It was here that I fell behind and, to my chagrin, left the farkasok’s company, although for the remainder of my hike through the wilderness — which lasted until about 5 AM on Sunday — I held on to the dream that I would reencounter them at the end of the tour. What a glorious moment that would’ve been!
Once I made my way to the top of the street, I joined up with a large group of other hikers, as I was back on the established route. I finally arrived at the first checkpoint and adjusted my bag as I retrieved my papers to show to the soldiers who were manning the first checkpoint. All of them were wearing uniforms that wouldn’t have looked out of place in 1945.
I then continued the uphill journey, thankful that the ascent was — temporarily — a lot less steep. The police had blocked off the intersections, and I was thankful they took the protection of the tour participants seriously. We soon left the paved roads behind and entered the forested wilderness of the Buda hills.
I came upon the first memorial to fallen Hungarian soldiers shortly before reaching the second checkpoint, and asked another hiker to take a photo of me in front of it.
I finally arrived at the second — 9 kilometer — checkpoint. This one had more soldiers than the first, and they were seated at a table. I received my stamp and checked my phone. The friend who had convinced me to sign up for the tour had written to ask me where I was. I sent him a photo of myself holding my itinerary with the two stamps in it. “Hajrá!!!” (Go!) he replied. I also sent the photo to the man who had been my guide at the beginning of the tour.
The next leg of the journey was a slow uphill trudge, but thankfully there were plenty of other hikers to keep me company. I was proceeding at the same pace as most of them, but occasionally other hikers would pass me by. Everyone I encountered was kind.
“March on, march on,” I kept telling myself. A track from an old Der Blutharsh album kept repeating in my head; its lyrics keep repeating, “Kampf, sieg, oder Tod!” (“Battle, Victory, or Death!”) to the sound of drumbeats . . . I was thankful that we no longer had to worry about Soviet snipers hiding in the trees, like the soldiers of 1945.
The uphill trudge finally ended at another checkpoint that was manned by friendly German soldiers (who were of course Hungarian reenactors). One took my itinerary — which I was beginning to think of as a passport — and gave me my third stamp, while another handed me a small candy bar. “Danke sehr!” I told him.
There was a canteen and some picnic tables at this checkpoint, so I sat down to take a brief rest. I was officially at 12.5 kilometers at this point — halfway through the 25-kilometer tour. I felt relieved and almost celebratory. The temperature was at the freezing point, so my extremities were cold and my hands were starting to get frostbitten. I opened my backpack and noticed I still had plenty of water, so there was no need to replenish it just then. I looked in vain for the guys with whom I had started my journey. I wasn’t hungry, just cold, exhilarated, and happy I’d made it as far as I had.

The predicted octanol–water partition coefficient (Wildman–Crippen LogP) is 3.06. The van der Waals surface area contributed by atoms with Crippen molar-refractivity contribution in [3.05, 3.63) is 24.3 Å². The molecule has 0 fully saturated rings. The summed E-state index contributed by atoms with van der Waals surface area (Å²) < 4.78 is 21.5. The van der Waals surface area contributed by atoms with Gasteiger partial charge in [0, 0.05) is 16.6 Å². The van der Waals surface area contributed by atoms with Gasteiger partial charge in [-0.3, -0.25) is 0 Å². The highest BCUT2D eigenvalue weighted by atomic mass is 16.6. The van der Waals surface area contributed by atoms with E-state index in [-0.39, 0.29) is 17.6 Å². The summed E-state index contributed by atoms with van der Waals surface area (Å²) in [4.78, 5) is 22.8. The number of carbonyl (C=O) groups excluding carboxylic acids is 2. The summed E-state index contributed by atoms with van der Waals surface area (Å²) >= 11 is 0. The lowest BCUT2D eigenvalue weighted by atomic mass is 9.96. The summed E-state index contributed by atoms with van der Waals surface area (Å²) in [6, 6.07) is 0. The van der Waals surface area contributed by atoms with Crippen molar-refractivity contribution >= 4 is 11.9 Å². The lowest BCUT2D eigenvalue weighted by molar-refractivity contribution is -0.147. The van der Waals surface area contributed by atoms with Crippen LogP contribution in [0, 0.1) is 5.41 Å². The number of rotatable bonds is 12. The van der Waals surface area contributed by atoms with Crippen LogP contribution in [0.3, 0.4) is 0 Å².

I checked my phone and saw that I had received a reply from my guide. He had given me a thumbs-up react to the photo I sent him of my itinerary, and said that he and the other guys were at the third checkpoint.
I then started my trek to the 15 kilometer checkpoint. Along the way I found myself trekking next to an older man who could tell I was struggling a bit. He asked if I needed help. He only spoke Hungarian, so we only had very basic communication. But he did offer me a small LED flashlight which I accepted, and when we parted ways he didn’t ask for it back. I have it with me now, and will keep it as a souvenir. I will always be thankful to him.
On this stretch I had the humbling experience of being passed by women and children who were hiking at a faster pace than I was. I saw it as part of humbling my ego out of reverence for something greater: reverence of the heroes who had died defending Budapest in 1944-45.
I finally arrived at the fourth checkpoint. We were at the top of a hill, and it was quite a sight to behold to look back at the literally hundreds of people who were doing the tour with me, each illuminated by a headlamp or flashlight.
There was a friendly German soldier at this checkpoint with a full Hindenburg mustache. He kindly directed everyone to the table for the stamps. The next checkpoint was six kilometers further on. I had hoped the terrain would level off somewhat, but things only became more treacherous, as there were steep ascents and descents, and the trail was covered with light snow that had frozen and turned to ice in some places. I wasn’t wearing hiking boots with any kind of tread, nor did I bring hiking poles I could have used to steady my balance, so I soon began to slip and slide as I made my way forward.